Oxford

Oxfordshire's Clinical Commissioning Group's IVF policy 'out of kilter' - Vaizey

Rachel Nash with photo of daughter
Image caption Mother Rachel Nash believes one cycle of IVF treatment is not enough

An Oxfordshire MP has criticised IVF policy in Oxfordshire for being "out of kilter" with national guidelines.

Oxfordshire's Clinical Commissioning Group (OCCG) funds one cycle on the NHS for women between 30 and 35 despite the National Institute for Health and Care Excellence (Nice) recommending three for under 40s.

Ed Vaizey is calling for an urgent review into the group's policy.

The OCCG said it did not have the funds to commit to three cycles.

Mr Vaizey said he had been contacted by several constituents over the years about the issue.

Image copyright PA
Image caption About 2% of births in the UK are now the result of fertility treatment

He added: "So far I haven't had any luck behind the scenes so I've decided to go public.

"If you're unable to start a family without medical assistance it can have a hugely detrimental effect on your mental health and your family life so I think it's an important medical intervention.

"It shouldn't be at the back of the queue and somehow seen as less important."

One in seven couples will have difficulty having a child, and about 2% of births in the UK are now the result of fertility treatment.


Case study - Rachel Nash

Ms Nash had IVF treatment privately in Oxford, spending about £30,000. She went through five cycles before conceiving her daughter.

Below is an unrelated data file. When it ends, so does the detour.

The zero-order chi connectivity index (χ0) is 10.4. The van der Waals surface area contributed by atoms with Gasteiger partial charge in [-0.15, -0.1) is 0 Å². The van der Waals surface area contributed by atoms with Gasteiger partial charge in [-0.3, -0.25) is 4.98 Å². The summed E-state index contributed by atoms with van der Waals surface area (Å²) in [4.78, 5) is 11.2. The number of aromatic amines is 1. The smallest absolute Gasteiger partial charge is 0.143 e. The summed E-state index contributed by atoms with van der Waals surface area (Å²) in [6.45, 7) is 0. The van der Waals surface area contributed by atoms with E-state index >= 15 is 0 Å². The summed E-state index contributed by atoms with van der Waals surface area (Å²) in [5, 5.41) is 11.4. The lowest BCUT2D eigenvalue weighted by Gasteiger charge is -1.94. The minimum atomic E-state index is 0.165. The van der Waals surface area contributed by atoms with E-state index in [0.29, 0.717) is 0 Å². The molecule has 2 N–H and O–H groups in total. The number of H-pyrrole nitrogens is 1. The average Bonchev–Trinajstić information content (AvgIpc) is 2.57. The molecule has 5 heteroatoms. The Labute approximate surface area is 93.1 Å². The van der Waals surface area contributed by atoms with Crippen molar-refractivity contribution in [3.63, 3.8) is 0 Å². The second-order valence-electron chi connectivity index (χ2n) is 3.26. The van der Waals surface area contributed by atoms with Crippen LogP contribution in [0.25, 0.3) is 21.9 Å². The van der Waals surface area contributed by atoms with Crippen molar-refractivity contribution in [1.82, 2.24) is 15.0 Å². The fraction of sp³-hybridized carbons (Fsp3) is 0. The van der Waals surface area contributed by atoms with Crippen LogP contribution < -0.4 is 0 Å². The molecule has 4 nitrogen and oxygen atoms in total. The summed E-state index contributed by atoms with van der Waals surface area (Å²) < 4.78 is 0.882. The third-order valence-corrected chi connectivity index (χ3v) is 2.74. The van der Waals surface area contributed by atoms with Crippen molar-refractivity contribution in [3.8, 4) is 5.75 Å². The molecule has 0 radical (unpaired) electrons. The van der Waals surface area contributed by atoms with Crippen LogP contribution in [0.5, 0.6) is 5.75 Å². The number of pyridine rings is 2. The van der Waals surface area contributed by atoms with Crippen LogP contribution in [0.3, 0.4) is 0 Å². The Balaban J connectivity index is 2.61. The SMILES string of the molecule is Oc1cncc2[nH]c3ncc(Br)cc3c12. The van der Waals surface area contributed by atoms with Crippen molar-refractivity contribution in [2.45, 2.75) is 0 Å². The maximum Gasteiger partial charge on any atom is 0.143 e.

"IVF is a rollercoaster of emotions. Physically and mentally and emotionally, every step of the way it's nail-biting and a trauma.

"One IVF course is better than none but I do believe for a lot of couples one isn't enough to get that result of having a family.

"IVF is essential for those families and couples that are desperate... it's a lifeline."

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Media captionRachel Nash went through five cycles before conceiving her daughter

Mark Sheehan, a former ethics advisor to the Thames Valley Priorities Committee, said changing the policy would be a "difficult decision".

"Something would miss out, and that might be palliative care, that might be treatments for cancer, it might be paediatric services."

The OCCG said the committee was "duty-bound not to exceed their annual financial allocations" and "investing resources in additional IVF services would mean disinvesting from other NHS treatments".

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